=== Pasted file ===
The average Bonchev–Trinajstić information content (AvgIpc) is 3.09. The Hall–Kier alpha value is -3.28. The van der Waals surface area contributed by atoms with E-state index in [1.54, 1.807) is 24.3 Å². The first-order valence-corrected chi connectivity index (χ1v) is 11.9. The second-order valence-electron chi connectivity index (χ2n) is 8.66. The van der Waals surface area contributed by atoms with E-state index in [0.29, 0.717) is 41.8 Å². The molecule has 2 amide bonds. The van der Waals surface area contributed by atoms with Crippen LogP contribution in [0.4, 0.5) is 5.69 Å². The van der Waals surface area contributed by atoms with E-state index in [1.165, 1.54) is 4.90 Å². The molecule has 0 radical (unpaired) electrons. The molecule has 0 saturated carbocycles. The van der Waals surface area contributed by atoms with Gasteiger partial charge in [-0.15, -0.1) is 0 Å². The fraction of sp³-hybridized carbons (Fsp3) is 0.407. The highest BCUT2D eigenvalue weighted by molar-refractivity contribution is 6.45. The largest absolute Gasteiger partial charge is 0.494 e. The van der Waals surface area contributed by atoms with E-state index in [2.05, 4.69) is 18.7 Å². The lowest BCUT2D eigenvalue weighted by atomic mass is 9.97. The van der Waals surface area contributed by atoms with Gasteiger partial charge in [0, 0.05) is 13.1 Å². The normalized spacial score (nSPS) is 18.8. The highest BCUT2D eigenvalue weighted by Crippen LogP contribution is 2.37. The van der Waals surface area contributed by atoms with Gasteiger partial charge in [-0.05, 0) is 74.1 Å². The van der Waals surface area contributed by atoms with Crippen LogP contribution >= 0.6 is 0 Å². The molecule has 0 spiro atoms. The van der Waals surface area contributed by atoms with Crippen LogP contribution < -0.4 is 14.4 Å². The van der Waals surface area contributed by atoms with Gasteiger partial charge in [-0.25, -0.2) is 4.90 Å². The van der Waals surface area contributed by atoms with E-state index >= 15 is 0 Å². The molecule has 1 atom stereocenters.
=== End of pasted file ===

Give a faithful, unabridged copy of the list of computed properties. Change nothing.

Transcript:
The average Bonchev–Trinajstić information content (AvgIpc) is 3.09. The Hall–Kier alpha value is -3.28. The van der Waals surface area contributed by atoms with E-state index in [1.54, 1.807) is 24.3 Å². The first-order valence-corrected chi connectivity index (χ1v) is 11.9. The second-order valence-electron chi connectivity index (χ2n) is 8.66. The van der Waals surface area contributed by atoms with E-state index in [0.29, 0.717) is 41.8 Å². The molecule has 2 amide bonds. The van der Waals surface area contributed by atoms with Crippen LogP contribution in [0.4, 0.5) is 5.69 Å². The van der Waals surface area contributed by atoms with E-state index in [1.165, 1.54) is 4.90 Å². The molecule has 0 radical (unpaired) electrons. The molecule has 0 saturated carbocycles. The van der Waals surface area contributed by atoms with Gasteiger partial charge in [-0.15, -0.1) is 0 Å². The fraction of sp³-hybridized carbons (Fsp3) is 0.407. The highest BCUT2D eigenvalue weighted by molar-refractivity contribution is 6.45. The largest absolute Gasteiger partial charge is 0.494 e. The van der Waals surface area contributed by atoms with E-state index in [2.05, 4.69) is 18.7 Å². The lowest BCUT2D eigenvalue weighted by atomic mass is 9.97. The van der Waals surface area contributed by atoms with Gasteiger partial charge in [0, 0.05) is 13.1 Å². The normalized spacial score (nSPS) is 18.8. The highest BCUT2D eigenvalue weighted by Crippen LogP contribution is 2.37. The van der Waals surface area contributed by atoms with Gasteiger partial charge in [-0.05, 0) is 74.1 Å². The van der Waals surface area contributed by atoms with Crippen LogP contribution >= 0.6 is 0 Å². The molecule has 0 spiro atoms. The van der Waals surface area contributed by atoms with Crippen LogP contribution < -0.4 is 14.4 Å². The van der Waals surface area contributed by atoms with Gasteiger partial charge in [-0.25, -0.2) is 4.90 Å². The van der Waals surface area contributed by atoms with E-state index >= 15 is 0 Å². The molecule has 1 atom stereocenters.